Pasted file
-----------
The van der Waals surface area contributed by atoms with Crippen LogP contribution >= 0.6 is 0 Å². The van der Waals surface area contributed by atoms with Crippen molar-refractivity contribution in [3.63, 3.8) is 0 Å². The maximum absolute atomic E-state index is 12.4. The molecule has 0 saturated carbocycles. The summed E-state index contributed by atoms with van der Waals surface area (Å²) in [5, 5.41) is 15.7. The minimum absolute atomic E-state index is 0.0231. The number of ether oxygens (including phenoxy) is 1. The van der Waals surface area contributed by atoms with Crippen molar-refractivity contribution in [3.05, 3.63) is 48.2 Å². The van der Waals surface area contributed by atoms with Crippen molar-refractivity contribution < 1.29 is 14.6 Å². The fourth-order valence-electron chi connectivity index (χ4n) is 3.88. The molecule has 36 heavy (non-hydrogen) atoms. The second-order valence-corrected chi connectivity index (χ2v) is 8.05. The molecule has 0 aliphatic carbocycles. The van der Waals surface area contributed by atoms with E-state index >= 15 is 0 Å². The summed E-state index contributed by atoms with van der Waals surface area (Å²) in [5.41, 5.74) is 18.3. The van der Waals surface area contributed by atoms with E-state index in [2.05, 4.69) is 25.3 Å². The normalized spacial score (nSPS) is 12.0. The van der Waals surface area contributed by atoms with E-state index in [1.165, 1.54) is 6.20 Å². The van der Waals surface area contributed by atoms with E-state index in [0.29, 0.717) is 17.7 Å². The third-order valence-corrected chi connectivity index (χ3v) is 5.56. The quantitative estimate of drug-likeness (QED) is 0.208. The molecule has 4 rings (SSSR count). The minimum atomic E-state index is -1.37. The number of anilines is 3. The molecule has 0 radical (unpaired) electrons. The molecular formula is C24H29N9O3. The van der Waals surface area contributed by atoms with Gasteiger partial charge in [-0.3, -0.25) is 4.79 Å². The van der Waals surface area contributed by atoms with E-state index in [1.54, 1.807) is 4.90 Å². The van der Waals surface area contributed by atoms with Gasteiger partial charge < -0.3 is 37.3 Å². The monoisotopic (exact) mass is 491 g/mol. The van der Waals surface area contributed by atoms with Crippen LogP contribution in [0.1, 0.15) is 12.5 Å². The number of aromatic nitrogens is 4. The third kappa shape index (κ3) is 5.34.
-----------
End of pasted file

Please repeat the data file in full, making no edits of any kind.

The van der Waals surface area contributed by atoms with Crippen LogP contribution >= 0.6 is 0 Å². The van der Waals surface area contributed by atoms with Crippen molar-refractivity contribution in [3.63, 3.8) is 0 Å². The maximum absolute atomic E-state index is 12.4. The molecule has 0 saturated carbocycles. The summed E-state index contributed by atoms with van der Waals surface area (Å²) in [5, 5.41) is 15.7. The minimum absolute atomic E-state index is 0.0231. The number of ether oxygens (including phenoxy) is 1. The van der Waals surface area contributed by atoms with Crippen molar-refractivity contribution in [3.05, 3.63) is 48.2 Å². The van der Waals surface area contributed by atoms with Crippen molar-refractivity contribution < 1.29 is 14.6 Å². The fourth-order valence-electron chi connectivity index (χ4n) is 3.88. The molecule has 36 heavy (non-hydrogen) atoms. The second-order valence-corrected chi connectivity index (χ2v) is 8.05. The molecule has 0 aliphatic carbocycles. The van der Waals surface area contributed by atoms with E-state index >= 15 is 0 Å². The summed E-state index contributed by atoms with van der Waals surface area (Å²) in [5.41, 5.74) is 18.3. The van der Waals surface area contributed by atoms with E-state index in [2.05, 4.69) is 25.3 Å². The normalized spacial score (nSPS) is 12.0. The van der Waals surface area contributed by atoms with E-state index in [1.165, 1.54) is 6.20 Å². The van der Waals surface area contributed by atoms with E-state index in [0.29, 0.717) is 17.7 Å². The third-order valence-corrected chi connectivity index (χ3v) is 5.56. The quantitative estimate of drug-likeness (QED) is 0.208. The molecule has 4 rings (SSSR count). The minimum atomic E-state index is -1.37. The number of anilines is 3. The molecule has 0 radical (unpaired) electrons. The molecular formula is C24H29N9O3. The van der Waals surface area contributed by atoms with Gasteiger partial charge in [-0.3, -0.25) is 4.79 Å². The van der Waals surface area contributed by atoms with E-state index in [1.54, 1.807) is 4.90 Å². The van der Waals surface area contributed by atoms with Gasteiger partial charge < -0.3 is 37.3 Å². The monoisotopic (exact) mass is 491 g/mol. The van der Waals surface area contributed by atoms with Crippen LogP contribution in [0.1, 0.15) is 12.5 Å². The number of aromatic nitrogens is 4. The third kappa shape index (κ3) is 5.34.